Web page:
as a corollary, in general
 
this was also Descartes’ dilemma essentially,
or Shakespeare’s, There are more things in
 
also my own 
 
we cannot beyond our consciousness affirm,
we can only interpret, I am the only thing I can
affirm, the rest is what you make it, for better
or for worse, this from “the demented“, Nemo, 
Nietzsche
 
therefore Beethoven or Proust, or maybe
even me    
 
 
I believe in miracles, and so I experience them
 
I’d asked a friend on a cold winter day with
only icicles everywhere in the city, what
should we do, let’s go out and look for
beautiful things, he replied, we did, and all
the icicles consequently shimmered and
glistened, I’d found a key to finding beauty,
another valuable parable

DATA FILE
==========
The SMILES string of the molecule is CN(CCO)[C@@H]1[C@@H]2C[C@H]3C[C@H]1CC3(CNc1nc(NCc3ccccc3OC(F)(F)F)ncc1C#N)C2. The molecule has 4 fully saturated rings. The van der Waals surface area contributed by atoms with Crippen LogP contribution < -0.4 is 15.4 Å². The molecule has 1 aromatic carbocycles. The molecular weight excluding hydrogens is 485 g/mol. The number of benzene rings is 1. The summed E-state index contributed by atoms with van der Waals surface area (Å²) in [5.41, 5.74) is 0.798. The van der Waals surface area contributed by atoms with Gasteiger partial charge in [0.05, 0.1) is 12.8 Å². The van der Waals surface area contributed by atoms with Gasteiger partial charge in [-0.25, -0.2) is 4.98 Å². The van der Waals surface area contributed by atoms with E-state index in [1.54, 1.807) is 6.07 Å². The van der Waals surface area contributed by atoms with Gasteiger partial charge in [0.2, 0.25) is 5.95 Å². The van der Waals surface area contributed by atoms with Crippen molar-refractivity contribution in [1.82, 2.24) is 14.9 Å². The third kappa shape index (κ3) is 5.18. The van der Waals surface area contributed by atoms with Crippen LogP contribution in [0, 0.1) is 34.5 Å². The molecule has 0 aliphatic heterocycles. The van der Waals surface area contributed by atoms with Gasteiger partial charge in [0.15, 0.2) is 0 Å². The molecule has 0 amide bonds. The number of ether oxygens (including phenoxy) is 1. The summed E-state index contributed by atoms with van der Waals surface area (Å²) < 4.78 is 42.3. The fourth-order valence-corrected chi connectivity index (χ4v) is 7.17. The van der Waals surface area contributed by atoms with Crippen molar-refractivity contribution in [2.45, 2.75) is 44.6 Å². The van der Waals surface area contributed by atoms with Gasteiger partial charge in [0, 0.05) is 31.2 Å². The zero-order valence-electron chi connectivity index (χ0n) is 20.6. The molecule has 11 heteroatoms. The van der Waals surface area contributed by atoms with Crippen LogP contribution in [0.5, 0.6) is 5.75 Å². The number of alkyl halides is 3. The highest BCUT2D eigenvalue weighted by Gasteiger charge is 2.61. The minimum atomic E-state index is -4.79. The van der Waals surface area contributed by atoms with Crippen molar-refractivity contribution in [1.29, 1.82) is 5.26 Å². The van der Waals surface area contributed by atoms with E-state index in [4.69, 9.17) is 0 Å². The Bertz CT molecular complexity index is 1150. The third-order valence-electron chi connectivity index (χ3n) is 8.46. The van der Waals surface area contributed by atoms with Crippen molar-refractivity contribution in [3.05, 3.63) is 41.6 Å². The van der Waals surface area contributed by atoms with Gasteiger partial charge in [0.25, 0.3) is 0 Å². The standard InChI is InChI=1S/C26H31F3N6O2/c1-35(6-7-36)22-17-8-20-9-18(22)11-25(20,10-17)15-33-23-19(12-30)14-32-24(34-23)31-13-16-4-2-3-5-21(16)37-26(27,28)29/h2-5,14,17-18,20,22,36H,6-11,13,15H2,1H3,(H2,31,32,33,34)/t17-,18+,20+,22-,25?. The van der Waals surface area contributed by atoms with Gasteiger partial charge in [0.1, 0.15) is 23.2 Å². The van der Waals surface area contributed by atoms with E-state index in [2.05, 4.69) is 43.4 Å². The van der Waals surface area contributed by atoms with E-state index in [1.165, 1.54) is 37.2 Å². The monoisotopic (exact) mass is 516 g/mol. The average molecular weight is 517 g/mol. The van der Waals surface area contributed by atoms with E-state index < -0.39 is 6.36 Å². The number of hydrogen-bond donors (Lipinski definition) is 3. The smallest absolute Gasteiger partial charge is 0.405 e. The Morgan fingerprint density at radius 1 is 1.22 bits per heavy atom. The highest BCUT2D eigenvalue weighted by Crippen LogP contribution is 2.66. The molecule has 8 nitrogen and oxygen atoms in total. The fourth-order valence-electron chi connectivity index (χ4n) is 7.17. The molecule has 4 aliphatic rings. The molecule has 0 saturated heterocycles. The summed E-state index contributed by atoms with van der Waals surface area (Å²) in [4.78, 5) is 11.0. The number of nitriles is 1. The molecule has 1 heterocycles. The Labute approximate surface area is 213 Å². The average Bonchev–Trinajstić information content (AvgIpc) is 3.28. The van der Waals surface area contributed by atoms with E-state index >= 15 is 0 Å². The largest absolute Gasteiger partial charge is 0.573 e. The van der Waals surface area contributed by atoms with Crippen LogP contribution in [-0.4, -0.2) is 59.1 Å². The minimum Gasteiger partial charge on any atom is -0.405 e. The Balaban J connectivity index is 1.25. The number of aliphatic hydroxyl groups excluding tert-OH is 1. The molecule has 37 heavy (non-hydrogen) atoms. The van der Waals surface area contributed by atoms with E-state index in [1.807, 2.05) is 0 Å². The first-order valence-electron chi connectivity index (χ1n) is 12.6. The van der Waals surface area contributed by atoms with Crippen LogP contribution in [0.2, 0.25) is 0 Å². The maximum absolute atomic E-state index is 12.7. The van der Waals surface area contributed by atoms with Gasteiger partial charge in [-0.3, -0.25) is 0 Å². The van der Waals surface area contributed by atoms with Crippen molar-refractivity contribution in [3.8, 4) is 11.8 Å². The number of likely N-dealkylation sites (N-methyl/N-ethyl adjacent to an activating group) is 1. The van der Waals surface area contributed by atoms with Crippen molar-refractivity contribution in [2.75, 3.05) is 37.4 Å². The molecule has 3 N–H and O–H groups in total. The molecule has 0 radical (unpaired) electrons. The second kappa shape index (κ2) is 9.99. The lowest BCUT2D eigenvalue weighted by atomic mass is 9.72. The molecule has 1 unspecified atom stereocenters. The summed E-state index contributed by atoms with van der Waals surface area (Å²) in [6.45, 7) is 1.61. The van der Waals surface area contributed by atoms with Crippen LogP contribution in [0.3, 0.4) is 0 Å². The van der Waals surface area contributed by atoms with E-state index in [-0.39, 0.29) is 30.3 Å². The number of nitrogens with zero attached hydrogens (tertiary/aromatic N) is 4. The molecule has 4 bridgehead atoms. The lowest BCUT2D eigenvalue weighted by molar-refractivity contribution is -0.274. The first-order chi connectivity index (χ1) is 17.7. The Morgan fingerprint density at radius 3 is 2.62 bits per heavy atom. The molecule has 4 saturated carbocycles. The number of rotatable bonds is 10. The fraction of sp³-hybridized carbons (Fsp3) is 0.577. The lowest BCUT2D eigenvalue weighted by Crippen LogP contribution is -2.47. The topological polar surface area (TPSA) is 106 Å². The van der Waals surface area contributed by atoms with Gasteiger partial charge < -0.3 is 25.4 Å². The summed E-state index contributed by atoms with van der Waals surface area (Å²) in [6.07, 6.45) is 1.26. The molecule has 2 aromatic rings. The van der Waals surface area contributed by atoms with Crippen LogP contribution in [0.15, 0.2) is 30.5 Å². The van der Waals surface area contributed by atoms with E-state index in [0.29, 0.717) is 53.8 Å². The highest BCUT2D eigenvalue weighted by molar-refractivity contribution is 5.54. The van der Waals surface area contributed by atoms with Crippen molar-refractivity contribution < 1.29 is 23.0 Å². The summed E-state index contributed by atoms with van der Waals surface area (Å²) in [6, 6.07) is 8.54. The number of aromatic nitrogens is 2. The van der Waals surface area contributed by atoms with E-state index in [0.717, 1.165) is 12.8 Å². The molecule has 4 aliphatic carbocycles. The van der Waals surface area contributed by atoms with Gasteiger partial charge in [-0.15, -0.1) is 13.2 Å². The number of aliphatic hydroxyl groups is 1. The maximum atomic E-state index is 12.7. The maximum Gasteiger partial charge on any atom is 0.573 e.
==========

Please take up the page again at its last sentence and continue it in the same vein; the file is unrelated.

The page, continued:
later, needing more than just beautiful things
to cheer me I asked for miracles, which, Nemo,
like the earlier beautiful things, profusely in
their turn abounded, you just have to be
ready to receive them
 
 
I believe there is a noumenon, but I’ll never
be able to prove it, though I feel it profoundly,
and judiciously sort out with the help of
wisdom and poetry, truth and beauty, all
I can muster, the information I receive 
 
I hope it might be of some service
 
 
to me there is poetry behind everything,
shimmering, glistening magic, but I’m not
sure that’s what everyone sees, nor wants
to see, I won’t try to impose my perspective,
I can only tell what I see
 
and I’ve long seen more than mere facts,
what I see, have long seen, is an inherently 
transcendental reality 
 
which suggests the probability of other
noumenal worlds
 
so, to answer your question, I do think
you indeed exist, though I can’t be
absolutely sure of it, though you might
not be a figment of my imagination you
are nevertheless to me merely my
impression of you, but who really are
you, that’s a tricky question, cause you
don’t even know
 
meanwhile there’s no harm in sharing
even a virtual, irony of ironies, 
conversation
 
   
cheers
 
Richard